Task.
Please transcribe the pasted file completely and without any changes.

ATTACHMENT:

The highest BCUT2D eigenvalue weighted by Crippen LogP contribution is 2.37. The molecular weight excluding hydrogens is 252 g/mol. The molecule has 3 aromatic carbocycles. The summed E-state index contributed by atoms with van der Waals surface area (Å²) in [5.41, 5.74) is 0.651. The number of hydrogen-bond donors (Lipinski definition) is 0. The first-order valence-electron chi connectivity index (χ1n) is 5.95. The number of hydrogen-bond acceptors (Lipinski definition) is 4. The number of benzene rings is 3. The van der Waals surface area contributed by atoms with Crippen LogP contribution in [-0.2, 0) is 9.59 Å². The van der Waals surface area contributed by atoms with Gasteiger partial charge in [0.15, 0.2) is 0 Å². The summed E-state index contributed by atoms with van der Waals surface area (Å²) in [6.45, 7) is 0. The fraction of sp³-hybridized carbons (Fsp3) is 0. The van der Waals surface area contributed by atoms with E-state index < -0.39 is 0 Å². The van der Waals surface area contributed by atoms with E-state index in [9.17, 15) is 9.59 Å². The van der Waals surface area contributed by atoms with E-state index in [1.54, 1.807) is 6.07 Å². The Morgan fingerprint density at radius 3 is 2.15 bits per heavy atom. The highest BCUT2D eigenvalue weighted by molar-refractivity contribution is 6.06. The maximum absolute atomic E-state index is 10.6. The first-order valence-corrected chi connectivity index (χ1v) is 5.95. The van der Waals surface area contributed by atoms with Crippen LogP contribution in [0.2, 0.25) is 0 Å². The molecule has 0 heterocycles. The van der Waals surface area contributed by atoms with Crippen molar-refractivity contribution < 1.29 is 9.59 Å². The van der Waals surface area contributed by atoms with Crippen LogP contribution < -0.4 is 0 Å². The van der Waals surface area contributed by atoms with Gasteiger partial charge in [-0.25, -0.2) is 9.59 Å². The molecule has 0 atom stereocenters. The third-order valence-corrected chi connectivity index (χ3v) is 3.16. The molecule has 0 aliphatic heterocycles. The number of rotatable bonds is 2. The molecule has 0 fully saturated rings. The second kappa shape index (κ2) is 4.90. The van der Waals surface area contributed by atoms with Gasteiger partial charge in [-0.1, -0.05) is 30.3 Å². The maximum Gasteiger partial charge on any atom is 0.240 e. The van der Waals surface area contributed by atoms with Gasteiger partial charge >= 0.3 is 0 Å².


The highest BCUT2D eigenvalue weighted by Crippen LogP contribution is 2.37. The molecular weight excluding hydrogens is 252 g/mol. The molecule has 3 aromatic carbocycles. The summed E-state index contributed by atoms with van der Waals surface area (Å²) in [5.41, 5.74) is 0.651. The number of hydrogen-bond donors (Lipinski definition) is 0. The first-order valence-electron chi connectivity index (χ1n) is 5.95. The number of hydrogen-bond acceptors (Lipinski definition) is 4. The number of benzene rings is 3. The van der Waals surface area contributed by atoms with Crippen LogP contribution in [-0.2, 0) is 9.59 Å². The van der Waals surface area contributed by atoms with Gasteiger partial charge in [0.15, 0.2) is 0 Å². The summed E-state index contributed by atoms with van der Waals surface area (Å²) in [6.45, 7) is 0. The fraction of sp³-hybridized carbons (Fsp3) is 0. The van der Waals surface area contributed by atoms with E-state index < -0.39 is 0 Å². The van der Waals surface area contributed by atoms with E-state index in [9.17, 15) is 9.59 Å². The van der Waals surface area contributed by atoms with E-state index in [1.54, 1.807) is 6.07 Å². The Morgan fingerprint density at radius 3 is 2.15 bits per heavy atom. The highest BCUT2D eigenvalue weighted by molar-refractivity contribution is 6.06. The maximum absolute atomic E-state index is 10.6. The first-order valence-corrected chi connectivity index (χ1v) is 5.95. The van der Waals surface area contributed by atoms with Crippen LogP contribution in [0.2, 0.25) is 0 Å². The molecule has 0 heterocycles. The van der Waals surface area contributed by atoms with Crippen molar-refractivity contribution < 1.29 is 9.59 Å². The van der Waals surface area contributed by atoms with Crippen LogP contribution < -0.4 is 0 Å². The van der Waals surface area contributed by atoms with Gasteiger partial charge in [-0.25, -0.2) is 9.59 Å². The molecule has 0 atom stereocenters. The third-order valence-corrected chi connectivity index (χ3v) is 3.16. The molecule has 0 aliphatic heterocycles. The number of rotatable bonds is 2. The molecule has 0 fully saturated rings. The second kappa shape index (κ2) is 4.90. The van der Waals surface area contributed by atoms with Gasteiger partial charge in [-0.1, -0.05) is 30.3 Å². The maximum Gasteiger partial charge on any atom is 0.240 e. The van der Waals surface area contributed by atoms with Gasteiger partial charge >= 0.3 is 0 Å².